By Erik Wasson - 07/14/11 07:04 PM EDT
Reid said his work with McConnell “is not the only plan” available, but Senate Majority Whip Dick DurbinDick DurbinTrump poised to betray primary supporters on immigration Dem wants hearing on EpiPen price hikes Legislators privacy fight coincides with FCC complaint MORE (D-Ill.) said, given the legislative calendar, an alternative such as the McConnell-Reid proposal will be necessary if another deal cannot be struck this week.
Durbin said Obama "has expressed to the [debt-ceiling] group that by Friday, we have to have to have something done, and that's realistic."
White House spokesman Jay Carney said the president is looking for progress in the debt talks.
"The President views Friday as an important moment where we can make an assessment about whether we are moving toward a significant bipartisan agreement on deficit reduction or not," Carney said.
House Speaker John BoehnerJohn BoehnerWebster wins primary in new district Rank-and-file Republicans fear lame-duck vote on pricey funding bill New Trump campaign boss took shots at Ryan on radio show MORE (R-Ohio) on Thursday said the fallback plan should be on the table, even as he said that he does not know if it could pass the House.
The McConnell-Reid plan could be tied to spending cuts to sweeten it for House Republicans, and might involve the appointment of a commission of lawmakers to propose additional deficit cuts that would receive expedited consideration in the Congress.
Sen. Charles SchumerCharles SchumerDems' Florida Senate primary nears its bitter end Trump was wrong: Kaine is a liberal in a moderate's clothing Trump poised to betray primary supporters on immigration MORE (D-N.Y.) said Democrats in negotiations are looking to modify the McConnell plan, which he said is a blatant political attempt to pin all the blame for the debt on Obama, so that the GOP shares more responsibility.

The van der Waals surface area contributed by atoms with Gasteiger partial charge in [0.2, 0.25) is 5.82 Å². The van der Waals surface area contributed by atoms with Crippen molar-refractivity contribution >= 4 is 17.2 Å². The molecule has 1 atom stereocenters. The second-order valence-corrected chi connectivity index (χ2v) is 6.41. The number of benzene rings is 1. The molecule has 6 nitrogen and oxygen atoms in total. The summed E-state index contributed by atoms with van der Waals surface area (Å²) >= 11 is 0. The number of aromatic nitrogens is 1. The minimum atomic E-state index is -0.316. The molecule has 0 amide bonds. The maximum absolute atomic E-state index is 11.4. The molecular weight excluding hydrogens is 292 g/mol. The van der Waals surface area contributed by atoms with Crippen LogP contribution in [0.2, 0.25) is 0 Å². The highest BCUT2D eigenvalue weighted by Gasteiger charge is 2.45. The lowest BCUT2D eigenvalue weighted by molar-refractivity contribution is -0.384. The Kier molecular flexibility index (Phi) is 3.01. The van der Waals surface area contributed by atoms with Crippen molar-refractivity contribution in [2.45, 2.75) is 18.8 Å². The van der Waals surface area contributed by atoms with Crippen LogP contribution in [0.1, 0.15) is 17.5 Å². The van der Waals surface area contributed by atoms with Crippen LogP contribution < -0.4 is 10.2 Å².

Reid told reporters Thursday that he does not think a large deficit-cutting deal in daily leadership meetings with the White House can be struck so long as House Majority Leader Eric CantorEric CantorThe Trail 2016: On the fringe Cantor 'pleased' Trump is embracing Jeb Bush's immigration plan Trump’s Breitbart hire sends tremors through Capitol Hill MORE (R-Va.) continues to obstruct them.
Earlier in the day Reid had called Cantor "childish" and suggested he should not be in the talks.
Cantor's office pushed back on that later.
“It’s not surprising that Harry ReidHarry ReidMurphy wins Fla. Senate primary, setting up showdown with Rubio Top Dems push FBI to investigate Trump campaign role in DNC hack No, Tim Kaine is not the most liberal member of Congress MORE doesn't want to cut spending and wants to raise taxes with so many Americans out of work. This isn't a question about personalities — Eric, President Obama or Harry Reid — it's about doing what is right for the country and trying to find a productive solution that finally demonstrates Washington is serious about America's fiscal health,” Cantor spokeswoman Laena Fallon said.
Last updated at 5:15 p.m.